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LDL-C Levels and Cardiovascular Risk

What is the best strategy to target LDL-C levels and improve cardiovascular outcomes?

Diabetic dyslipidemia predisposes patients to an increased risk of cardiovascular disease and death. There is well-established evidence between the risk of ischemic heart disease (IHD) and cholesterol in both diabetic and non-diabetic patients. However, this risk increases by twofold in patients with diabetes. The pathophysiological mechanism by which these patients develop dyslipidemia is of great concern. Diabetic dyslipidemia is characterized by elevated concentrations of triglycerides (TG) and low-density lipoproteins (LDL), with decreased concentrations of high-density lipoproteins (HDL). These abnormalities are not isolated one from another, but each of them has a metabolic link leading to atherogenic dysfunction in the vascular endothelium. These effects have prompted major disease-management guidelines to set targets for LDL-C levels when managing dyslipidemia in patients with diabetes. However, there is lack of a consensus when it comes to defining appropriate target levels in these patients. The most recent update to the American Heart Association guidelines focuses on managing dyslipidemia based on statin intensity without taking into consideration LDL-C levels. This leads to the question: do more or less stringent LDL-C levels improve cardiovascular disease outcomes and mortality?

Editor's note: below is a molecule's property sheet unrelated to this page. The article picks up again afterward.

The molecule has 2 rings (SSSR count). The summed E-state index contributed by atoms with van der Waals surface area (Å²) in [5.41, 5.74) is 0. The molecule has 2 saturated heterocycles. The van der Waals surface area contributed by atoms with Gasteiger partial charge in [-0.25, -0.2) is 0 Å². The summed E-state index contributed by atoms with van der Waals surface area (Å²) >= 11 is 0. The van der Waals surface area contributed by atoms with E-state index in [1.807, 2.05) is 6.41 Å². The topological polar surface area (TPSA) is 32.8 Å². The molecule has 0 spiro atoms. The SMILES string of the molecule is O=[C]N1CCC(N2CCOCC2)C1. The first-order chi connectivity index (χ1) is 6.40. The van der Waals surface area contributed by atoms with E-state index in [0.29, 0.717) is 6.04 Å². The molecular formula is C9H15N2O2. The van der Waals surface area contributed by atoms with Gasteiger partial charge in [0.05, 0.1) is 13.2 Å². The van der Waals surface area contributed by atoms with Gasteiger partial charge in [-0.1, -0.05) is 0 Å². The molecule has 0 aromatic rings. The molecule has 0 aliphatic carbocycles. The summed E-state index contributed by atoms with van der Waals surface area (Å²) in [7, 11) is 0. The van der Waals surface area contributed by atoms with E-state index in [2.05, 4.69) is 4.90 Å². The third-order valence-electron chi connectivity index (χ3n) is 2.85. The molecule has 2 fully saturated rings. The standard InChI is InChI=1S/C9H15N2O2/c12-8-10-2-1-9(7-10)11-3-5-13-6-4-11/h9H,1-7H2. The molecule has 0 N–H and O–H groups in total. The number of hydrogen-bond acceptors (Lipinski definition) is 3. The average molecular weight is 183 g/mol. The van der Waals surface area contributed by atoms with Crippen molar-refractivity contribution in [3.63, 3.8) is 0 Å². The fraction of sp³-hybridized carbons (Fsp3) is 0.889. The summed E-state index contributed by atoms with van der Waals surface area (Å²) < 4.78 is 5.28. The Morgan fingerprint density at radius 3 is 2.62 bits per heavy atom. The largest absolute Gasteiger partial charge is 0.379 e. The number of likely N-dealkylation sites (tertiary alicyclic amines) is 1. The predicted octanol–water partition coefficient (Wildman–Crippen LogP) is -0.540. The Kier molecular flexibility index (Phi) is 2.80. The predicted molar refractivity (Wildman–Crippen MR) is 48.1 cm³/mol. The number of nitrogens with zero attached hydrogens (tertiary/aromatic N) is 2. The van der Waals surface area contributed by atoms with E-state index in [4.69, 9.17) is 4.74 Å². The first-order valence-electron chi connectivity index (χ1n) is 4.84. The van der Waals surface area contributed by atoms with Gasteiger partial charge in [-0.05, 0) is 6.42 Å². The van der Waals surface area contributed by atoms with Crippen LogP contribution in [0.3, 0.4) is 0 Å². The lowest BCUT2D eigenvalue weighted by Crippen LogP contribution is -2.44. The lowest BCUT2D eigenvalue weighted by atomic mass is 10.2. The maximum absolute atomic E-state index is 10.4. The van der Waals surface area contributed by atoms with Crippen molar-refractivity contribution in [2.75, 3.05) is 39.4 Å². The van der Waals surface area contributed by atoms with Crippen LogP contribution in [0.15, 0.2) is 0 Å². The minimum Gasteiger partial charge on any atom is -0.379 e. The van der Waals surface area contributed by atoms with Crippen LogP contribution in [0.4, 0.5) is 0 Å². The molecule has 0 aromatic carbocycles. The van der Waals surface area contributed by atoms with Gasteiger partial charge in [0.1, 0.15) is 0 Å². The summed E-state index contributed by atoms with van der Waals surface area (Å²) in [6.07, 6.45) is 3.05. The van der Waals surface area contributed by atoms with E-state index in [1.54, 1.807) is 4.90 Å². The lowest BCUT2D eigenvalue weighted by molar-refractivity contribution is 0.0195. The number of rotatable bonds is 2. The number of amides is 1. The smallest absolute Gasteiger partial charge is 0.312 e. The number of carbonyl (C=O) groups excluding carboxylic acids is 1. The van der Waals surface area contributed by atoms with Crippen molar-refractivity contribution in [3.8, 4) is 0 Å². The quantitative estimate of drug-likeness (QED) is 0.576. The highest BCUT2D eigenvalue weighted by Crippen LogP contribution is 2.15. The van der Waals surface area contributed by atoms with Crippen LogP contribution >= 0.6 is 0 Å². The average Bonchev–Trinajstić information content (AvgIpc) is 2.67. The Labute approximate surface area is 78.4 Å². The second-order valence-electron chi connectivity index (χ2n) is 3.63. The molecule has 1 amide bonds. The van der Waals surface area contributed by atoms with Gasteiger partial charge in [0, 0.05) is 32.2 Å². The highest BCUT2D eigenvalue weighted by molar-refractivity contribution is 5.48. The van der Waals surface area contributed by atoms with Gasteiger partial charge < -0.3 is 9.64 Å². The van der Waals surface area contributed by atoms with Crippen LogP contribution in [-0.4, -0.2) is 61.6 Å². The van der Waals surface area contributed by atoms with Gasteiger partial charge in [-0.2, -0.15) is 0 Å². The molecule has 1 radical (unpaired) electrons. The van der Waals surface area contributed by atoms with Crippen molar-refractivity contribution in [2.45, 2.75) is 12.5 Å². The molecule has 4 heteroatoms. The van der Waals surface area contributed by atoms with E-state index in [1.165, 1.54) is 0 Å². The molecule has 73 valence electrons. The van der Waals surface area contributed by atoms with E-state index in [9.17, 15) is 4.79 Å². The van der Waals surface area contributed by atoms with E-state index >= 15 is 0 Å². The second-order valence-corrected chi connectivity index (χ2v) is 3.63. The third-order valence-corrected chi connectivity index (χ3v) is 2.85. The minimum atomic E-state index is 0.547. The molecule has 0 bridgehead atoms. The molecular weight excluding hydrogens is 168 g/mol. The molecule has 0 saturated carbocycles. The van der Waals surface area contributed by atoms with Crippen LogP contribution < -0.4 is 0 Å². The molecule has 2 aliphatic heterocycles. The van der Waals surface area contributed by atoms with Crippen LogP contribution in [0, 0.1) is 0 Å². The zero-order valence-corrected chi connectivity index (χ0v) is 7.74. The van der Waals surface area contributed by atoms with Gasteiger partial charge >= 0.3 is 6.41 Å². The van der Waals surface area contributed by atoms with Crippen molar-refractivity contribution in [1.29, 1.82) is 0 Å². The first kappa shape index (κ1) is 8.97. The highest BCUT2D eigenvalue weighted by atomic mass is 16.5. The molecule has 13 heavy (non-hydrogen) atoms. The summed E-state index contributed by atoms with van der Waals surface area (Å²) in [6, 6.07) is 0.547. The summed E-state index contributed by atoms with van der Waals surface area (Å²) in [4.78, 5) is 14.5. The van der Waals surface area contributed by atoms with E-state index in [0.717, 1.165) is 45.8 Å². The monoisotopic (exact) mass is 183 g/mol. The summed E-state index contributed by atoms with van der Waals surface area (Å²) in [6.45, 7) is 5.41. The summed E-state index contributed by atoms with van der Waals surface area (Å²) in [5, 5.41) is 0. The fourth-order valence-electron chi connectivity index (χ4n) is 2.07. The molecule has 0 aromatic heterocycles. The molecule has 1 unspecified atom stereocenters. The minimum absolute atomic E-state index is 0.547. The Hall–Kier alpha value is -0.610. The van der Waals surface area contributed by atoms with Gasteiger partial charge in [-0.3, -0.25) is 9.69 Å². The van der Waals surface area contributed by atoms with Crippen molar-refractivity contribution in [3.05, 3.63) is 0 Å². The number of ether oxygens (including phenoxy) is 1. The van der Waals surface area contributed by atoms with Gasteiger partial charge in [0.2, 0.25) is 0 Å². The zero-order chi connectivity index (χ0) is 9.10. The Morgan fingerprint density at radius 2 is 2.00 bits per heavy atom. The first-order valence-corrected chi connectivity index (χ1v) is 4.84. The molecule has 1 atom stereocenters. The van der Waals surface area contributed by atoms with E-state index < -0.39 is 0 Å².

In a recent cohort study done by Morton Leibowitz and colleagues, the use of statins and achieved LDL-C levels was assessed looking to establish a relationship and understand the risk of cardiovascular events in patients adherent to statin therapy with pre-existing ischemic heart disease (IHD). Participants in this observational study were ages 30-84 years with pre-existing ischemic heart disease (IHD). Those patients with uncontrolled metabolic abnormalities, such as fasting glucose higher than 300 mg/dL, abnormal serum thyrotropin levels (>6 mIU/L or <0.4 mIU/L), LDL-C greater than 130 mg/dL or triglycerides greater than 600 mg/dL, were excluded from the study. After taking into consideration the inclusion and exclusion criteria, 31,619 patients were part of the study and at least 80% were adherent to statin therapy one year prior to enrollment. The exposure of the study was defined by the first observed LDL-C level achieved after at least 1 year of statin use (low, moderate, or high intensity). The study outcome was defined as MACE. MACE was defined as the first occurrence of myocardial infarction (MI), unstable angina, stroke, percutaneous coronary intervention, coronary artery bypass grafting, or all-cause mortality during the study period.